L.A.'s best Chinese bakeries
Located on the outskirts of a small shopping complex in Monterey Park—and, ironically, right next to an L.A. Fitness—Jim's Bakery offers some of the best egg tarts in the San Gabriel Valley. Light, flaky and luxuriously creamy, they come in at a reasonable $1.35 (read: stock up on a bunch). The Po tart, short for Portuguese tart, is just as decadent, with a brûléed top and an even sweeter center. Shelves inside the compact bakery hold packaged breads and cookies, along with Jim's signature honey walnut tarts. Snag a Muay thai mango smoothie to go along with your haul of carbs (and be aware that there's an $8 minimum on cards).
Known for its mooncakes, Kee Wah Bakery is a prime destination for those wanting to stock up on the traditional egg yolk cakes when Chinese New Year rolls around. Another favorite? The crispy pineapple bun, which flies off the shelves as soon as Kee Wah opens its doors. There are plenty of Chinese pastries to snag here—coconut cream buns, red bean cakes and an entire hot cake filled with egg tarts—as well as a few European pastries, too. Tin boxes are stacked up in the middle of the bakery that are filled with cookies, making them a great gift.
A long-standing Chinatown staple that bridges China and Europe through pastries, this is a great bakery to stock up on almond cookies, shredded pork bread and sweet, steamed Mandarin buns. Browse the Western-style pastry display for gussied-up fudge brownies topped with cream and a cherry, tiramisu and multi-layered, chocolate Vienna cake. To take home, loaves of sliced sandwich bread beckon from the shelves, with interesting incorporations such as red bean paste, taro and coconut raisin. There's coffee, too, but it's a little weak—stick to the baked goods.
Stepping into Oh My Pan bakery (both the Pasadena and San Gabriel locations) is like walking into a carb-laden wonderland, a sugar haven where shelves are stocked with buns and breads, both sweet and savory. Indulge in treats like pineapple buns and matcha mochi, green onion hot dogs and spicy seaweed sausage. But their just as well known for their teas, which come in a slew of flavors both cold and hot. Choose from fresh teas like guava iced tea, honey oolong tea or yogurt iced green tea, along with milk teas that range from lychee rose to honey matcha. And yes, there's definitely boba.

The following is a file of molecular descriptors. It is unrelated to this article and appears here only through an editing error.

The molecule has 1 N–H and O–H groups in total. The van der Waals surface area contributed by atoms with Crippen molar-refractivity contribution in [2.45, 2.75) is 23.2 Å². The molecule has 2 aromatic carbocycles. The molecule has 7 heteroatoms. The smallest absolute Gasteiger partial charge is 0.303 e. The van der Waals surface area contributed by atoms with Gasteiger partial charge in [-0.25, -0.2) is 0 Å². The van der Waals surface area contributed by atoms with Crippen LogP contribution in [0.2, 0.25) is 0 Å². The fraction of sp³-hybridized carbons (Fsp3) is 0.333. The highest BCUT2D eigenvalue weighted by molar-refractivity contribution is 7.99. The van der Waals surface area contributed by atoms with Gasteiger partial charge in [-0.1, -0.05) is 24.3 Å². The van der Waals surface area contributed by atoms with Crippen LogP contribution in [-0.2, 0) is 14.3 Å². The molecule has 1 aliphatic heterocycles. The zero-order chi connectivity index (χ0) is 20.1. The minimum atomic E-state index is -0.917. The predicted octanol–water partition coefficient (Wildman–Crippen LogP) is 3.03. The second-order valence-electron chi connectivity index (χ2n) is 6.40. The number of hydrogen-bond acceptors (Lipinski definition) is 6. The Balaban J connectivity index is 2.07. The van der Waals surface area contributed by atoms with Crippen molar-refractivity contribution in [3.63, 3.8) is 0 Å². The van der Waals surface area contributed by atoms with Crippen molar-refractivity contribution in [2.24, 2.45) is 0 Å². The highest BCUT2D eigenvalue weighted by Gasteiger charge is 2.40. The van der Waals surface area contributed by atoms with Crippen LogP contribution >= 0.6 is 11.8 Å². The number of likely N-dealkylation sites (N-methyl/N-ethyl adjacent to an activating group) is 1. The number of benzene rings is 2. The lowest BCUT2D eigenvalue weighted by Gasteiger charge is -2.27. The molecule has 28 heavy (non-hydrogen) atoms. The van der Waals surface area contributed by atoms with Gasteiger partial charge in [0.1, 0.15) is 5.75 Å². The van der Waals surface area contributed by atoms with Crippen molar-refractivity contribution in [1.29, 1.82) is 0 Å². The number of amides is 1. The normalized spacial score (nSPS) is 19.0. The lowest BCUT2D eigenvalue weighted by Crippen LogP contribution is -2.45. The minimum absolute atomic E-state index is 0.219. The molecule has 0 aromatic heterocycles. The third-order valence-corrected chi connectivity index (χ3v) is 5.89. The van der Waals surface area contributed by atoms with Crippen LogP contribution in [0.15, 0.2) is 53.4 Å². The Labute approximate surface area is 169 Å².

Walk into KBC on any morning and you'll find a group of men reading their paper, shooting the shit and drinking copious amounts of 75-cent coffee as they enjoy pastries and rice noodles for breakfast. The staff may be a little gruff at times, but power through it as you order sub-$1 treats like egg custards, fried taro cake and custard buns. KBC has lo mai gai as well—sticky rice wrapped in a lotus leaf—which they dub "the Chinese tamale."
Phoenix Bakery is known primarily for its cakes, whether you're celebrating a birthday, wedding or anniversary. Founded in 1938 by the Chan family, the bakery attracts sweet-toothed fans looking for their famous strawberry whipped cream cake, which is available daily by the slice (order 24 hours in advance for a whole pie). You'll also find traditional Chinese pastries (ask for the almond cookies!) and a selection of European goods, like eclairs, fruit tarts and cream horns.
Two words: mango cake. This Temple City Chinese bakery has acquired fans from all over the city due to its incredibly refreshing mango cake, made with hefty chunks of mango and pillowy sponge cake. Pre-order a whole cake or pick up a slice in the store—just know that you might inhale it in one sitting. Olympic Bakery also offers fruit tarts, almond cookies, pineapple cake and egg tarts, along with loaves of sweet and savory breads.
Taro loaves, pork buns, egg tarts, brioches, cheesecake, iced coffee and bubble tea are staples at this popular Asian bakery, with multiple locations across Los Angeles. While some may argue that the breads here are not as fresh as other Chinese bakeries, the lines don't lie: hungry snackers love 85º. Aim to show up earlier in the day, when you can move your way through the shelves stocked with goodies before ordering some tea at the counter.